Title: Akanesasu Shoujo/The Girl In Twilight
Length: 12 x 24 minute episodes
Genre: Mystery, sci-fi, drama, coming-of-age, romance
Year of release: 2018
As an anime original concept, with no concrete suggestion through PVs, synopses or promotional art of what it will actually be, Akanesasu Shoujo (henceforth, Twilight) has an edge in being able to blindside you. And watching it along every week, in-turn, ended up being an experience. With some novel concepts, interesting think-pieces and plenty of time to dig into them, Twilight really uses that edge.
The key concept of the story initially seems rather convoluted, but it quickly changes to become something seemingly more elegant. Five high school girls, despite having almost nothing in common, are a tightly knit group, centring around Asuka, who leads their school’s Radio Club. There’s some throwback retro-tech involved, yes, but what’s more important is that they use this ancient Sony Walkman to tune out of this universe and into parallel ones.
Despite attempting this folklore ritual several times prior to the series’ start, they successfully manage in the first episode. In a ruined, golden world, the girls discover the “Noise”, a monstrous entity that is attempting to destroy parallel universes for their King, as well as the parallel universe Asuka – who, rather hilariously, is almost the exact opposite of the normal universe Asuka. The girls end up returning to their world and then repeating the ritual to go to other worlds with “Seriouska”, where different members of the cast are inserted into their parallel universe selves, as they come to terms with the unique differentiation of the world, the way they differ there, who they themselves are and gradually finding a way to beat the Noise. These arcs comprise about two episodes each until the very impressive final arc begins.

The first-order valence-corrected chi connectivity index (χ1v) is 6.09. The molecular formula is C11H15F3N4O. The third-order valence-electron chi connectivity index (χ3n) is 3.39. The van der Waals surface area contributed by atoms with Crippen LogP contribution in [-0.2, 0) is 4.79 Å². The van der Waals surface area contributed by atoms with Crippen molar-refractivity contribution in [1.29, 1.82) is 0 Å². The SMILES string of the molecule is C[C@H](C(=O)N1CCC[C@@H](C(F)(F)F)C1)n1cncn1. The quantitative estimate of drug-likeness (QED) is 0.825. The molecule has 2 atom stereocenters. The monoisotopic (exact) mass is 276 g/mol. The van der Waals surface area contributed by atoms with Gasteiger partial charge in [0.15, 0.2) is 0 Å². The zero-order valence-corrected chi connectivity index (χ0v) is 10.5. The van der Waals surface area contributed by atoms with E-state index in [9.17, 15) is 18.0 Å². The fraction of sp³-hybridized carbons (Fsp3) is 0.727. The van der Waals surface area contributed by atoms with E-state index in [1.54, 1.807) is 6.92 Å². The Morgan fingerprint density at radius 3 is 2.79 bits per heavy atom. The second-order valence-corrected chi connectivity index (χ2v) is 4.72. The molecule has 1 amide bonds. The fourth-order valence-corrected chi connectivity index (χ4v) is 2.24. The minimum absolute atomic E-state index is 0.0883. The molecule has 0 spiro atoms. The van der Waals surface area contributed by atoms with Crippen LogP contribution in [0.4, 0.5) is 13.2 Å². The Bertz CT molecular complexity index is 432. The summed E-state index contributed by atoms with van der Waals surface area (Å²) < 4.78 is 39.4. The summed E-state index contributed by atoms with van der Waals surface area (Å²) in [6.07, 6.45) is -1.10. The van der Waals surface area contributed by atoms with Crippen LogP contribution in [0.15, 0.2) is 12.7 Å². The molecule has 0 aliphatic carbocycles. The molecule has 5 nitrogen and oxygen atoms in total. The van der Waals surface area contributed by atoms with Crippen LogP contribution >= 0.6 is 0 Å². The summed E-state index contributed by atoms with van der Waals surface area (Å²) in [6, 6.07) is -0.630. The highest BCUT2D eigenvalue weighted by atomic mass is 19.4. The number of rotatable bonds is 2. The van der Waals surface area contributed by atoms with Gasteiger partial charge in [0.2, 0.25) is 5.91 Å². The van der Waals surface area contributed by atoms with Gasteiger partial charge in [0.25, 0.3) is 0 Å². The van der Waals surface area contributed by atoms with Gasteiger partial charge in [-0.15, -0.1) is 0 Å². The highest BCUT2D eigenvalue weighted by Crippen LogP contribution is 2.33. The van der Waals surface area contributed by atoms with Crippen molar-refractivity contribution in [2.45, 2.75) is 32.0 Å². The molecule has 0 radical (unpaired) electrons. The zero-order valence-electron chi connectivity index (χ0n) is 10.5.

That’s a complex setup, but as I said earlier, it’s actually quite elegant. Character development is efficiently managed through these sequences as characters are forced to react and adapt to vastly different worlds. The worlds themselves differ by quite random ideas such as bringing in mandatory marriage or using cowboy-styled pistol duels to solve all and any dispute, which ends up being more personal than it may seem. The best thing about it is that, despite getting into the nitty gritty of who the central characters are, the cast trying to track down their lost friend have some very watchable (if at times, cliche or forced) banter as they idly mess about it, and the hyper campy portrayals of the world never stop being fun and very watchable. Although, some arcs are simply better handled than others and it creates a wonky experience, but managing to blend its interesting philosophy with entertainment is something that really can’t be ignored.
Asuka, voiced by Tomoyo Kurosawa throughout every single alternative universe rendition, is a pleasure to watch. Not only because Kurosawa manages to make conversations with herself – via up to three different unique voices at a time – so gripping, but the character herself is much deeper than her somewhat generic, protagonist-like genki demeanour may suggest. While her development comes much, much later than other characters, it was all the more rewarding for it.